I have loved horses for as long as I can remember. My first word was probably “horse,” I had horse shirts, movies, books, and a room that was saturated with every possible horse knick-knack and textile. My friends in school even called me “Horse Katie” (you know who you are, and y’all are great!). If there was an option to choose topics for school projects I wanted something horse-related. If there was a horse movie out in theatres, I begged to see it. My birthday and Christmas lists were filled with horse paraphernalia. In short, I was obsessed with those majestic four-legged creatures, and I’m probably the reason there are jokes about crazy horse girls in your Jr. High classes. Being the “horse girl” was a significant identifier for me growing up, and it’s still a part of my identity, but it isn’t where I find my worth anymore.
When we place our worth and identity in one area of our life, we put ourselves in a place to get hurt. We will never be able to measure up to another person’s standards, or the expectations that we think they have for us. We will never be happy when we find our worth in our jobs because those are fleeting. We will never be content when we find our worth in relationships because those fade. We will never be fulfilled when we find our worth in things of the world because it is all vapour, it all vanishes at some point.
For a long time I held on tight to horses as the nucleus of my identity, so when I was no longer able to ride them due to a serious injury I was lost. I felt like a ship with no anchor, victim to the wind and waves of uncertainty and depression. I had lost the only thing that made me unique, and so I no longer knew who I was without horses. I had put so much stock into that area of my life that when it was taken away from me (even briefly) I was torn apart. But it was in those fragments of my identity that I saw who I really was, who I was created to be and where my worth and identity actually come from.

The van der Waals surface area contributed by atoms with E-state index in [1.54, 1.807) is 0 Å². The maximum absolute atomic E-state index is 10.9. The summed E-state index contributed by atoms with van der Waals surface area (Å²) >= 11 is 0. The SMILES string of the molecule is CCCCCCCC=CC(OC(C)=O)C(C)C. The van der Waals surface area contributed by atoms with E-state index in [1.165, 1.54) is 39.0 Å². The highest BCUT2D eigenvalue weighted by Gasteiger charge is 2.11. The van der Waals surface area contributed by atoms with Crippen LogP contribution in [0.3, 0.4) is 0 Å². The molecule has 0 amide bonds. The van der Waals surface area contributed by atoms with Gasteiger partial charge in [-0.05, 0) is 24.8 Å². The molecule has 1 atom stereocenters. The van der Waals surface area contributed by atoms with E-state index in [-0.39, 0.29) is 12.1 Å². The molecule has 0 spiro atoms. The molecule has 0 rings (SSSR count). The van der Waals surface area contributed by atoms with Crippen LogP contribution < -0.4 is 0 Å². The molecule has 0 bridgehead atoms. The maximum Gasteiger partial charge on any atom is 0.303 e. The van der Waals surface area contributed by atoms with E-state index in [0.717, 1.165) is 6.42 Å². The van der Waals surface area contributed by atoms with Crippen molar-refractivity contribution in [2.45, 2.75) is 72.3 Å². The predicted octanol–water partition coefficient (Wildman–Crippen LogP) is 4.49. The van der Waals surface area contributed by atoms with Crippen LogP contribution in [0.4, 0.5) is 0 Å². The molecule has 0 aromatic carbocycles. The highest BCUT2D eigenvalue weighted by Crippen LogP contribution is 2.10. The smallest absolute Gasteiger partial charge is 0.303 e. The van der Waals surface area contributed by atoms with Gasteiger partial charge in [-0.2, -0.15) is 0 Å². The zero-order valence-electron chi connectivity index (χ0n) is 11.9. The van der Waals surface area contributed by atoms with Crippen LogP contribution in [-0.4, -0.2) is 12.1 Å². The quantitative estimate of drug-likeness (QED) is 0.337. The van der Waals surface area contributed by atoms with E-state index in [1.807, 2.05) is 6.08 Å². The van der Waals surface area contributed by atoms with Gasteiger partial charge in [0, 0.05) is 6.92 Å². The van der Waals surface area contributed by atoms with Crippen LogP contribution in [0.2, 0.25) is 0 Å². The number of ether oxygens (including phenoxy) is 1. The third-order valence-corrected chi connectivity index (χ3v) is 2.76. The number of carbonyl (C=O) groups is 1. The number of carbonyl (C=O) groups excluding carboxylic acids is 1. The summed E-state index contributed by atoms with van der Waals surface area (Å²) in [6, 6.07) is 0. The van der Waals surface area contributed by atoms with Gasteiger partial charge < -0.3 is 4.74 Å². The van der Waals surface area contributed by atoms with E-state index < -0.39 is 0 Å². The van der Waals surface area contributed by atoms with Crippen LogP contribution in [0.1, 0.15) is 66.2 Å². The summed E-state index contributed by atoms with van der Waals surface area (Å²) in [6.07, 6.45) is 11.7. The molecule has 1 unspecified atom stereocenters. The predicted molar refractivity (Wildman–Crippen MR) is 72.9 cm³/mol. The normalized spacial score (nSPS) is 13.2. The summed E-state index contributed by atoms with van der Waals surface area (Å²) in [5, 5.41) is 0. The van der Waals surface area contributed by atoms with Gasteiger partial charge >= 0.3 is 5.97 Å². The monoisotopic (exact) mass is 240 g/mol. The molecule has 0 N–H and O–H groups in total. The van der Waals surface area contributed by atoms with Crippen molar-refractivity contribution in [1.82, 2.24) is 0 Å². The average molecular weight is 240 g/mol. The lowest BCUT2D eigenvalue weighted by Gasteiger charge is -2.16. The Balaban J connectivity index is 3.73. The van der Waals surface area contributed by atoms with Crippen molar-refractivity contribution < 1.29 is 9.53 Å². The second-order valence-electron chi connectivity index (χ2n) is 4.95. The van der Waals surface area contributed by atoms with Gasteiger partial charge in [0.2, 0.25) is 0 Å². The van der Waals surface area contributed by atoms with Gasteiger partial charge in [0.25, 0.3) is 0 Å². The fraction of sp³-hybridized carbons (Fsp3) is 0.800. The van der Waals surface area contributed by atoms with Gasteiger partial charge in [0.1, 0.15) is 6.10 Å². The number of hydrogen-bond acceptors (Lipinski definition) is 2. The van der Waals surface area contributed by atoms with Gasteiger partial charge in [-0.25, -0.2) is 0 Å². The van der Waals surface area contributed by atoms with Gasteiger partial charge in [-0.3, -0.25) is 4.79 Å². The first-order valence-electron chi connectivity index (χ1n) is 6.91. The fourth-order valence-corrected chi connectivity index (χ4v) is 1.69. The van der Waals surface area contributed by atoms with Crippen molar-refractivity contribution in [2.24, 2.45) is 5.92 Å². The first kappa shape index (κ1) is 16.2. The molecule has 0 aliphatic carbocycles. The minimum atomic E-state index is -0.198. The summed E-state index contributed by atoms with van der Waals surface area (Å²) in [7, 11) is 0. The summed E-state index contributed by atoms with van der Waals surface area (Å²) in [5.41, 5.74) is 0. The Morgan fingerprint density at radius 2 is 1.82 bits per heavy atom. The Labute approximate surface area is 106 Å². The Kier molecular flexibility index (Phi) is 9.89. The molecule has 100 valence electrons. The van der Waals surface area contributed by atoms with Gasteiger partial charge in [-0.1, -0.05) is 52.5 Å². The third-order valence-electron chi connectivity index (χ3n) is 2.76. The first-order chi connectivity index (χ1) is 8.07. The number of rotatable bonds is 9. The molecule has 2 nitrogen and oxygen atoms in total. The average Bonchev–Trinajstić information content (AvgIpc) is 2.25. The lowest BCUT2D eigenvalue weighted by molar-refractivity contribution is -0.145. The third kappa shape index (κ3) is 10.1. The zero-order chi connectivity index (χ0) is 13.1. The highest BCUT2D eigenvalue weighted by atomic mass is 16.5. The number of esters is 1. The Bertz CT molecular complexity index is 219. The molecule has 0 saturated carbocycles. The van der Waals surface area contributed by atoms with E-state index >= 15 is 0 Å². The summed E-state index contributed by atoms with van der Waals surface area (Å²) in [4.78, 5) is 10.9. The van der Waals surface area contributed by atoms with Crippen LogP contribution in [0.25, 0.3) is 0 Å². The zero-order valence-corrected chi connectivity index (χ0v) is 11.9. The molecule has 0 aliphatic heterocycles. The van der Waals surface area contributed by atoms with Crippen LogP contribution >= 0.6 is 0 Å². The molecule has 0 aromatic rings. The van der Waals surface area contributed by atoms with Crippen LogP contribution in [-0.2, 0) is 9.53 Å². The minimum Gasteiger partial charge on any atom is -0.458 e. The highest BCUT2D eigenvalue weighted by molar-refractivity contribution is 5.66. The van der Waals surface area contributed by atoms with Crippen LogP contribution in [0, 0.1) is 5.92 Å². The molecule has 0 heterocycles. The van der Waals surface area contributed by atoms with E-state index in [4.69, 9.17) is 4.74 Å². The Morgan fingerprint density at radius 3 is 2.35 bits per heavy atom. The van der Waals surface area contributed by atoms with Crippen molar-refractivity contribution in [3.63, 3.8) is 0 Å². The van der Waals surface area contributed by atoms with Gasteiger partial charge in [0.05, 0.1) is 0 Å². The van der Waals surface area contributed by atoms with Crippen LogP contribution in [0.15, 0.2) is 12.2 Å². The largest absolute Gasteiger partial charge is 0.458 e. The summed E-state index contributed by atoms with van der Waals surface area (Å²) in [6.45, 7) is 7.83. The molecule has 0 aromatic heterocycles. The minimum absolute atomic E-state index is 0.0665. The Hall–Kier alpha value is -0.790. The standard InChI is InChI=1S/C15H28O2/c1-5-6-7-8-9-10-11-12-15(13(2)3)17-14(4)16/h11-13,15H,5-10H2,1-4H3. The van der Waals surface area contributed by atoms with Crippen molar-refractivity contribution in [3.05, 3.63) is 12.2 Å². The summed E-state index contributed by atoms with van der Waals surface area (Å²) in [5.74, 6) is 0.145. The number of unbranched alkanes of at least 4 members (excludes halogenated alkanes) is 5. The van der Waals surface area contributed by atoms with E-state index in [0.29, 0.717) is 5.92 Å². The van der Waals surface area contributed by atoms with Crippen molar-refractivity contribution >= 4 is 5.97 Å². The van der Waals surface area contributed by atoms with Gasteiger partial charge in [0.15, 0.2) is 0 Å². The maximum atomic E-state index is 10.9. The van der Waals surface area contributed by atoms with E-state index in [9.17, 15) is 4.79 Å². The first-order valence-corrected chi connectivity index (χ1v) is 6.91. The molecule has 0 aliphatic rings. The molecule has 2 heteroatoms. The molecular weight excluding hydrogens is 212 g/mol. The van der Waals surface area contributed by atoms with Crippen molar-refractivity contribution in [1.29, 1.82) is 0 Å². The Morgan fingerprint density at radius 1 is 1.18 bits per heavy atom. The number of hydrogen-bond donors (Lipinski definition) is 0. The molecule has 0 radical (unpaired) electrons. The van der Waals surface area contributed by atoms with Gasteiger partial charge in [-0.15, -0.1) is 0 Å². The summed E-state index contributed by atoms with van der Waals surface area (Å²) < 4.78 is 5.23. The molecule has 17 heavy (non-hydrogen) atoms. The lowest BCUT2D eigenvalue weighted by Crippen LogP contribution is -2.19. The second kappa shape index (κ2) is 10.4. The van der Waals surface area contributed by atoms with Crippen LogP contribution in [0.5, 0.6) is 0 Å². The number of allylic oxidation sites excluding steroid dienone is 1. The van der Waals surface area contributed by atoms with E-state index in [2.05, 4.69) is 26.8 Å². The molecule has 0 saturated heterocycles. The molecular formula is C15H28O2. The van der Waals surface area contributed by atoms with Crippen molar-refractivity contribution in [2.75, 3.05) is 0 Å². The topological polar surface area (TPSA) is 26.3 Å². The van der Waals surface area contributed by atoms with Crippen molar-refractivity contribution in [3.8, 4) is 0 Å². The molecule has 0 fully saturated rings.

When we resign ourselves to one descriptor, one style, one type, one box, we diminish our capacity to live. We never try anything new because “that’s not who we are,” but how do we truly know who we are if we’re only feeding one part of ourselves? God didn’t create us to be two-dimensional beings, locked in a particular path day in and day out. We were created to create because we belong to a creative Creator (try saying that five times fast). Human beings are multi-dimensional creatures, and that is a beautiful thing. We don’t have to live confined to one label; we are free to live as children of God.
When we find our identity solely in Christ, we are living as who we are meant to be because we are listening to the One who formed us in the womb. We give power to whatever we let define us, whether that’s our job, how we look, or another person. I don’t know about you, but I don’t want another person or thing to have power over my life if they don’t want the absolute best for me. The only person that I want to dictate who I am and who can define me is someone who willingly died for me before I was even born — someone who is the embodiment of love, and someone who desires to see me flourish.
I no longer find myself in my job, my hobbies, my friends, or anything else. The only place that I look to for my worth is the One who created me because he saw that I was worthy of being created, and he has been ever-present since before time began. Redefining your identity may be hard. In fact, it might one of the hardest things that you do, but there is freedom to be found on the other side.